Seasonal businesses are among the employers that require their employees to work many more hours than they typically would. Although requiring overtime might seem like the easiest approach, it has its disadvantages. On the other hand, hiring additional staff can be problematic as well. Deciding a course of action on a case-by-case basis is the solution, particularly for small businesses whose practices can be quickly and rather easily modified. There are both tangible and intangible costs for either choice.


When business demand requires additional work, it's wise to consider offering overtime to current employees instead of hiring additional staff. Hiring additional staff requires recruiting activities that can be most costly than having the current workforce take on more work. The cost to post job vacancies, conduct interviews, pay for background checks and drug screens, produce employee on-boarding materials and train new workers can be exorbitant and far more expensive than paying non-exempt workers 1-1/2 times their regular hourly rate for overtime work.


Using the current workforce to meet business demand ensures your staff has the necessary expertise to perform the job duties. New staff requires training and ramp-up time, which can delay workers' attention to their duties and distract current employees' attention from their job duties as well. Despite the best skills training, new staff usually can't match the efficiency and effectiveness that seasoned workers have, even in routine jobs. In addition, new employees also can slow down your current employees, who may have to suspend their daily activities to help new employees learn new processes and become adjusted to the work environment.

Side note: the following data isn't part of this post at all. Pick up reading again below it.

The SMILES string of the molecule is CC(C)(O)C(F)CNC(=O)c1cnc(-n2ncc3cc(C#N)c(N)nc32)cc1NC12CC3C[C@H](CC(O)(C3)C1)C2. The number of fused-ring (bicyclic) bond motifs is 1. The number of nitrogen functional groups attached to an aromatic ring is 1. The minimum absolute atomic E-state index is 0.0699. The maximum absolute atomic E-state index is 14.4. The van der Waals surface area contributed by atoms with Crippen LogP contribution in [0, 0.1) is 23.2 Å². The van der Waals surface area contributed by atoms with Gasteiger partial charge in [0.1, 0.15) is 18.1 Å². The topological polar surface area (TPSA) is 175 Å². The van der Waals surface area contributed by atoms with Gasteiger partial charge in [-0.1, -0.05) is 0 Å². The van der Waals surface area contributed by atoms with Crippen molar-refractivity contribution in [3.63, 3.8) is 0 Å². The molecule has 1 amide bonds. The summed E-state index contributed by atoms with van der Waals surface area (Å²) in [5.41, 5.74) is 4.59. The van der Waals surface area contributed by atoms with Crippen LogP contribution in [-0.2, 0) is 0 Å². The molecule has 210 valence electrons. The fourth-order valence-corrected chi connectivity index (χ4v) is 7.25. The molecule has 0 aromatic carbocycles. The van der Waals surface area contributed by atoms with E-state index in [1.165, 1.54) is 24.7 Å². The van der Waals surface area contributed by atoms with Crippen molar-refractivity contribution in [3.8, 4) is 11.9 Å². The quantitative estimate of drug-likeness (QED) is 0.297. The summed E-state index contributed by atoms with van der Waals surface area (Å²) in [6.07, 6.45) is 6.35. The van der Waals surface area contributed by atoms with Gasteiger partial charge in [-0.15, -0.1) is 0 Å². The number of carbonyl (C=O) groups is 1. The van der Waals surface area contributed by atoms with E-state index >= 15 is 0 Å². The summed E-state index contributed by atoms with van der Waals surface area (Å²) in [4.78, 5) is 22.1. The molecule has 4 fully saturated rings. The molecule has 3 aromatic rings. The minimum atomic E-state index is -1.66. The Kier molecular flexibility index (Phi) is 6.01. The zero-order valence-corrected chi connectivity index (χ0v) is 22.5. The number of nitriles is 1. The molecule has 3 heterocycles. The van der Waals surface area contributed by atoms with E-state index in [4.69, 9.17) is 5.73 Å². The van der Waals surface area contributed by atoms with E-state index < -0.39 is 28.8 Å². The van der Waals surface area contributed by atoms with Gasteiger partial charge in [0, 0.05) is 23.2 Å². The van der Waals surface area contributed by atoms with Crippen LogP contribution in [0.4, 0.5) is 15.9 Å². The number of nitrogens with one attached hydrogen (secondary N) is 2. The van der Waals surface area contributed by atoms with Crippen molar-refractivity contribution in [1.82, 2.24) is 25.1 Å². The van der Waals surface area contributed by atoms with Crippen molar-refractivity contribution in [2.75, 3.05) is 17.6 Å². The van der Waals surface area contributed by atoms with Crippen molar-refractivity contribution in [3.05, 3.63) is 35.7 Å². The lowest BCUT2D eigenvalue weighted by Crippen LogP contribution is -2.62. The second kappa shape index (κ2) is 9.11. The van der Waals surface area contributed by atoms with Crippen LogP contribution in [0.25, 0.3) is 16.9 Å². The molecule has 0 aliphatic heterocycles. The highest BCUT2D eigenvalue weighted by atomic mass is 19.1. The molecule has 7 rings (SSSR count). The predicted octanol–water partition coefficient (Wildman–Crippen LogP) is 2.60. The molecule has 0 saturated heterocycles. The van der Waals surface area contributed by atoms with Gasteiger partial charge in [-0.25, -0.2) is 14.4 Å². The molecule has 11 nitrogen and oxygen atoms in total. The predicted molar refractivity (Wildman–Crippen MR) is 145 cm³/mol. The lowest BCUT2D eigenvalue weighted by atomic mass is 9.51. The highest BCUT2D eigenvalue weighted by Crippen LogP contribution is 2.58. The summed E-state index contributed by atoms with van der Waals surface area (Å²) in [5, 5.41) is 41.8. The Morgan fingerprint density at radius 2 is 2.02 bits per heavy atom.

Some employees might welcome the opportunity to make more money, particularly if there's seasonal work that requires overtime hours. For example, the holiday season for retailers often demands that employers increase their staffing and ask employees to work overtime. Whenever possible, recruiting volunteers for overtime hours is the most effective way to get employees who are serious about working overtime hours to put more cash in their pockets. Another factor to consider regarding pay is the number of employees who currently earn high wages -- their overtime rates will far exceed the lower starting hourly wages for new employees. However, if new employees have limited skill sets or have significant time to reach maximum proficiency, it might be worth the expense to compensate the high wage-earner for time and a half.


If your current staff is already overworked or your company has mandatory overtime requirements, it may serve you well to hire additional staff. This not only relieves the burden you can put on your employees who are currently working more hours than normal -- it relieves the company from potential backlash from demanding too much from workers. While some employees want to work overtime, others may feel their employer is asking too much of them and robbing them of work-life balance. These are consequences of requiring employees to work overtime that can cause employee morale to plummet or overall job dissatisfaction based on your demands.